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Holloman likely to get 45 F-16s, 690 personnel

A pair of F-16 Fighting Falcons attached to Holloman Air Force Base at the time cruise at altitude in this 2013 file photo. The base and New Mexico’s congressional delegation is seeking new F-16 missions for the base. (Jim Hanseltine/U.S. Air Force)

A pair of F-16 Fighting Falcons attached to Holloman Air Force Base at the time cruise at altitude in this 2013 file photo. The base and New Mexico’s congressional delegation is seeking new F-16 missions for the base. (Jim Hanseltine/U.S. Air Force)

ALBUQUERQUE, N.M. — Holloman Air Force Base near Alamogordo is at the top of the Air Force list to get two additional squadrons of F-16 Fighting Falcons – a move that would nearly double the base’s complement of the fourth-generation fighters and add 690 new military personnel.

Air Force officials announced Thursday that Holloman is the “preferred alternative” for relocating about 45 of the F-16s from Hill Air Force Base in Utah, which will be home to the fifth-generation F-35 Lightning II joint strike fighter.

The announcement clears the way for the Air Force to complete the environmental impact process, with a final basing decision to be made in the first half of 2017, according to a joint statement by members of New Mexico’s congressional delegation.

The move would create a new training unit that expands the base’s F-16 pilot training mission. Holloman currently has 55 F-16s, according to a base spokesman.

Three other Air Force bases – Luke Air Force Base, Ariz.; the Kelly Field Annex at Joint Base San Antonio-Lackland, Texas; and Tucson Air National Guard Base, Ariz. – had been considered for the additional F-16s.

The new squadrons are expected to arrive at Holloman next summer, according to base officials, and will remain there on an interim basis while the Air Force decides where to put them permanently. The number of planes in a squadron can vary.

“The Air Force continues to evaluate 34 installations to determine candidate bases for the permanent location,” a Holloman news release says. “The installations being evaluated for the permanent location have an existing fighter mission, a runway that is greater than or equal to 8,000 feet, and are located in the continental United States.” Holloman’s runways all exceed 8,000 feet.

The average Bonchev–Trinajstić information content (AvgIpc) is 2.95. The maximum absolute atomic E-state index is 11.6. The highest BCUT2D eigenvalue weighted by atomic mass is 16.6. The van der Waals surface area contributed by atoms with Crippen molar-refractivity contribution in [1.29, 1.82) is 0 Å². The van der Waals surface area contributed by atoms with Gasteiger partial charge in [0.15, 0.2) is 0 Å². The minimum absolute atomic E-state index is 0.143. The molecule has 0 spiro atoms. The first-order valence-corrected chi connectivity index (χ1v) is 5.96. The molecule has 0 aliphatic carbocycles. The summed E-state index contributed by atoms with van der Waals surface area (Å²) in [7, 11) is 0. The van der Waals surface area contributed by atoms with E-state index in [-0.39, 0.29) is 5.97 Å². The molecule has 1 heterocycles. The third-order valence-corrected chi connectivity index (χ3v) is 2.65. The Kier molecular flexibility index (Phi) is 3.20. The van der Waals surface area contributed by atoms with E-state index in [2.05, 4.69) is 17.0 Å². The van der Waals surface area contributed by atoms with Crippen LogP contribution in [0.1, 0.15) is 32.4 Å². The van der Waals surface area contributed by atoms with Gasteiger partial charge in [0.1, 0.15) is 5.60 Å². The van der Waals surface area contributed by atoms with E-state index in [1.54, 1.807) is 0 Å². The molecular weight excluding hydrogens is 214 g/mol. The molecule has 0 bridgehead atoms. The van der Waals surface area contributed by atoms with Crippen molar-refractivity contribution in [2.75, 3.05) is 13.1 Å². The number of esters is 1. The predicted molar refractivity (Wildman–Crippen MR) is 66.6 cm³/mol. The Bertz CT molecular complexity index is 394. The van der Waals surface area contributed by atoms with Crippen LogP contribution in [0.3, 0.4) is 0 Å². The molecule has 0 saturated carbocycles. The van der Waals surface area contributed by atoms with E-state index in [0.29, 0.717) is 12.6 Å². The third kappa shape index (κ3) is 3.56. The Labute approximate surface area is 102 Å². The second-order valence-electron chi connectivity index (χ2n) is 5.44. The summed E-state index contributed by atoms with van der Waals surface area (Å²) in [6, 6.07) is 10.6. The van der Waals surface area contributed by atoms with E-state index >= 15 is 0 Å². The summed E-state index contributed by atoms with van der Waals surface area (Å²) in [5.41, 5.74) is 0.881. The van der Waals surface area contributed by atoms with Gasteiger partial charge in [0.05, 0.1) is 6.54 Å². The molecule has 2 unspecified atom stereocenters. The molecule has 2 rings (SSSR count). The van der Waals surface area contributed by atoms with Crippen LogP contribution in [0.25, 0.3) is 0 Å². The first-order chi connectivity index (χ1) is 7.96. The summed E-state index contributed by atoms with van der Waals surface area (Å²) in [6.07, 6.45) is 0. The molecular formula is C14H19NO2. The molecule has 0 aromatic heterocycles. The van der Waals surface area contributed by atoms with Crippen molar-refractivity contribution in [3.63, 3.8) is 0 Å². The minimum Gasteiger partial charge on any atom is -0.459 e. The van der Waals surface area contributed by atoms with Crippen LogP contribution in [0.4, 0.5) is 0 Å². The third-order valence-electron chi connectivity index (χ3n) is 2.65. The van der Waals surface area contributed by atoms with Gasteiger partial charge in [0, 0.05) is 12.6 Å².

Holloman, a 59,639-acre base in south-central New Mexico, currently hosts the 54th Fighter Group’s F-16 pilot training program. It has a number of other missions as well, including: training MQ-1 Predator and MQ-9 Reaper drone pilots and sensor operators; operating the 96th Test Group’s high-speed test track; operating the German Air Force Flying Training Center; delivering Air Transportable Clinics and Base Expeditionary Airfield Resources; and providing combat-ready airmen.

Holloman’s host unit is Air Combat Command’s 49th Wing, commanded by Col. Houston Cantwell.

Pilot shortage

Thursday’s announcement comes as the Air Force struggles to close a growing gap in its availability of fighter pilots. Currently, the Air Force is about 700 fighter pilots short of its required number.

Brig. Gen. Andrew Croft, Air Education and Training Command director of plans, programs, requirements and assessments, told reporters in September that the Air Force is boosting fighter pilot production by 15 to 20 percent by maximizing pilot training at existing facilities. Basing more F-16s at Holloman is part of that transition.

U.S. Rep. Steve Pearce, a Republican whose district includes Alamogordo, cheered the announcement.

“This is the right decision for the future of the Air Force and great news for the Holloman community,” Pearce said. “I’ve flown the skies of New Mexico and around the world for the past 40 years – nowhere in the world produces better airmen than southern New Mexico. Now the hub for F-16 training, Holloman will continue to provide the military with the superior pilots it needs and wants.”

The state’s two U.S. senators also praised the move.

“In choosing to relocate these F-16 squadrons to Holloman Air Force Base, the Air Force has made a decision that will enormously benefit our national security, our service members and their families, and New Mexico’s economy,” Sen. Tom Udall, D-N.M., said in a statement. “… As a member of the Defense Appropriations Subcommittee, I will continue to fight to ensure that New Mexico’s first-rate military bases and national labs have the resources they need to keep our nation secure and grow our state’s economy.”

Sen. Martin Heinrich, D-N.M., a member of the Armed Service Committee, said luring the F-16s to Holloman has been an “all hands on deck” effort for the state’s congressional delegation.

“Today, the choices were, do we get zero, do we get one squadron or do we get two squadrons? We’re getting two, and they have clearly tipped their hat this is the direction they want to go,” Heinrich said.

Gov. Susana Martinez said New Mexico “is very proud of our ongoing partnership with the U.S. Air Force. … Holloman Air Force Base is a strong example of this partnership, and the men, women, and facilities – along with the entire Alamogordo community – are well-positioned to be the perfect home for training F-16 pilots, crews and their units.”

Michael Coleman of the Journal Washington bureau contributed to this report.

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